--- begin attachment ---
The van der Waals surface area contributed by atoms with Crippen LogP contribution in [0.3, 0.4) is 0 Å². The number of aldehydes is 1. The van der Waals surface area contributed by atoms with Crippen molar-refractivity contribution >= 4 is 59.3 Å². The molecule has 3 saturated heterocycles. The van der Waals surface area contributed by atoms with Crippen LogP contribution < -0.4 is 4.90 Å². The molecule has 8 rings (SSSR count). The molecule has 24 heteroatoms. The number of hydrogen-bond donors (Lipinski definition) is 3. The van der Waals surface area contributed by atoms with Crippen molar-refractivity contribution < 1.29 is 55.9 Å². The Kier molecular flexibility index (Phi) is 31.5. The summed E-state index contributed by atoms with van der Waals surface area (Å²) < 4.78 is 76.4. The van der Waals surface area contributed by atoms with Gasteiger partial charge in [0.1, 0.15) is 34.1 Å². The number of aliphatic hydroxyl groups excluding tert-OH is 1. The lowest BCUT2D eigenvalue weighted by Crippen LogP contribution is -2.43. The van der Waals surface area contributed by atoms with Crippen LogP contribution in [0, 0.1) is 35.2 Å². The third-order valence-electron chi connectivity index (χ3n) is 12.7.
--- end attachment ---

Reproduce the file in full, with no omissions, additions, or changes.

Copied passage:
The van der Waals surface area contributed by atoms with Crippen LogP contribution in [0.3, 0.4) is 0 Å². The number of aldehydes is 1. The van der Waals surface area contributed by atoms with Crippen molar-refractivity contribution >= 4 is 59.3 Å². The molecule has 3 saturated heterocycles. The van der Waals surface area contributed by atoms with Crippen LogP contribution < -0.4 is 4.90 Å². The molecule has 8 rings (SSSR count). The molecule has 24 heteroatoms. The number of hydrogen-bond donors (Lipinski definition) is 3. The van der Waals surface area contributed by atoms with Crippen molar-refractivity contribution < 1.29 is 55.9 Å². The Kier molecular flexibility index (Phi) is 31.5. The summed E-state index contributed by atoms with van der Waals surface area (Å²) < 4.78 is 76.4. The van der Waals surface area contributed by atoms with Gasteiger partial charge in [0.1, 0.15) is 34.1 Å². The number of aliphatic hydroxyl groups excluding tert-OH is 1. The lowest BCUT2D eigenvalue weighted by Crippen LogP contribution is -2.43. The van der Waals surface area contributed by atoms with Crippen LogP contribution in [0, 0.1) is 35.2 Å². The third-order valence-electron chi connectivity index (χ3n) is 12.7.